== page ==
By JASON COX
Of the Keizertimes
A new state law effective July 1 requires landlords to provide carbon monoxide detectors to many new residential tenants.
Specifically the law applies to new tenants in residences that have some potential source of carbon monoxide, including units that use fuel like natural gas, kerosene and other petroleum products, wood or coal for heating, cooking or other uses. It also requires detectors for homes with attached garages, or units connecting to vents that may have a carbon monoxide source.
The law is titled The Lofgren and Zander Memorial Act. Again, for rental owners it only applies to units receiving new tenants; landlords with existing tenants are not required to install them until they intend to lease it to a new person.
Starting April 1, 2011, any residential property – including single-family, duplexes and apartment buildings – sold or remodeled after that date must include them in the home. A remodel would be defined as any home project requiring a building permit, according to Patti Williamson, a co-owner and broker at Legacy Real Estate.
Derick Mosman, a property manager for Shelter Management, said his firm bought roughly 250 of the units. He said that while it only applies to new tenants, it’s being installed in all units with a carbon monoxide source.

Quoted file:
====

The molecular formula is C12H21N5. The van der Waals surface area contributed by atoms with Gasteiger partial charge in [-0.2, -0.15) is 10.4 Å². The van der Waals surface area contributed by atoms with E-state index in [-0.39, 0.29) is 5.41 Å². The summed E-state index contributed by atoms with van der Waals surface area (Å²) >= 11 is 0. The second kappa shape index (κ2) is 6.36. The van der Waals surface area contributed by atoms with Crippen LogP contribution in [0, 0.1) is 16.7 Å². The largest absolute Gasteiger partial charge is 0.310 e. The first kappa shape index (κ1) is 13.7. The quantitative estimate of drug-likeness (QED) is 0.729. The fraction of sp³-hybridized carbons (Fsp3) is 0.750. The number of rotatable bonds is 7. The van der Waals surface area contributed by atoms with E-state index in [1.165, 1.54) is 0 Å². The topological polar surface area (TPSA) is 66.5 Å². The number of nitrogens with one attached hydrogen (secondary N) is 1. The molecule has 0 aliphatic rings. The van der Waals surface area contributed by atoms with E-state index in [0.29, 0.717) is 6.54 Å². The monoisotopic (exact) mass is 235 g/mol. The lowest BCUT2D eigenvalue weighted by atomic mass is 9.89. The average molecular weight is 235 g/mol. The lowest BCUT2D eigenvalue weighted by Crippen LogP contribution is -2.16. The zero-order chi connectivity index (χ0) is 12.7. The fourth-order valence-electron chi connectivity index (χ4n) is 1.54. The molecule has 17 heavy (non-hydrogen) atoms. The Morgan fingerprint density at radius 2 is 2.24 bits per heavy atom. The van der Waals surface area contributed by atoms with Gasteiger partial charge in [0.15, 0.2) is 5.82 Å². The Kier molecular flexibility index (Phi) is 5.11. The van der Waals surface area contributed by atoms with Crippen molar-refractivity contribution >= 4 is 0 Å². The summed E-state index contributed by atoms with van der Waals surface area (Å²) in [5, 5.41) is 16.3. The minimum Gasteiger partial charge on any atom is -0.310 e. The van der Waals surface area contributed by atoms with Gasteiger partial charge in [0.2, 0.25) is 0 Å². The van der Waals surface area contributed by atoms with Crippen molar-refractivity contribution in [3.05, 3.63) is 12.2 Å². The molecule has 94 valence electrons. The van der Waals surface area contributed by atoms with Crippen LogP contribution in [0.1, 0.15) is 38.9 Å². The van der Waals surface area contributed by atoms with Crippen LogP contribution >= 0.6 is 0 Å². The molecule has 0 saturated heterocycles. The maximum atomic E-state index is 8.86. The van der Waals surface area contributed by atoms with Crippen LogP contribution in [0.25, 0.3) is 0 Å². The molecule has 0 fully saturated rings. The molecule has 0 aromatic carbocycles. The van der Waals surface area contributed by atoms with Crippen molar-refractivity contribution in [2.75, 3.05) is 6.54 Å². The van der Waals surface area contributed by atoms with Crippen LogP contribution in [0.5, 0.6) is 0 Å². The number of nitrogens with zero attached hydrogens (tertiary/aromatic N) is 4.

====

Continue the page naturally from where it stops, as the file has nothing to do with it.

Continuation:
“We’re getting them all into compliance now,” Mosman said. “It seems like a good thing. We, of course, want to provide safe places for people to live.”
Jackie Hove, manager of Keizer True Value Hardware, said she hasn’t seen an extremely recent uptick in sales, but said several residential landlords bought a boatload earlier this year.
“With those guys they went through and bought so many a week for about a month and a half,” Hove said. “And once they did all theirs it stopped.”
Williamson said brokers will eventually be required to produce a document certifying the home’s compliance with the new law before it can be listed. She said the law is on agents’ radar, even it would only currently apply to a small number of clients.
“In case someone is purchasing a home and they are going to use it as an investment property and the landlord relationship will be taking place (they) do need to be aware of that now,” Williamson said.
Carbon monoxide can be a silent killer. The American Medical Association lists it as the number one cause of accidental poisoning nationwide. And a 2009 survey by FirstAlert – which manufacturers carbon monoxide detection units along with smoke detectors – found 47 percent of Americans don’t have carbon monoxide detectors in the home.
According to the Centers for Disease Control, it is an odorless and colorless gas found primarily in combustion fumes. It states the most common symptoms are headache, weakness, nausea, vomiting, dizziness, chest pain and confusion. Eventually it can cause a person to lose consciousness and, eventually, die. According to the CDC, people sleeping in an area with carbon monoxide buildup can die of poisoning before they would even experience symptoms.
The reason, according to the CDC, is that red blood cells pick up carbon monoxide faster than oxygen, and a carbon monoxide buildup means oxygen in the body is replaced with carbon monoxide.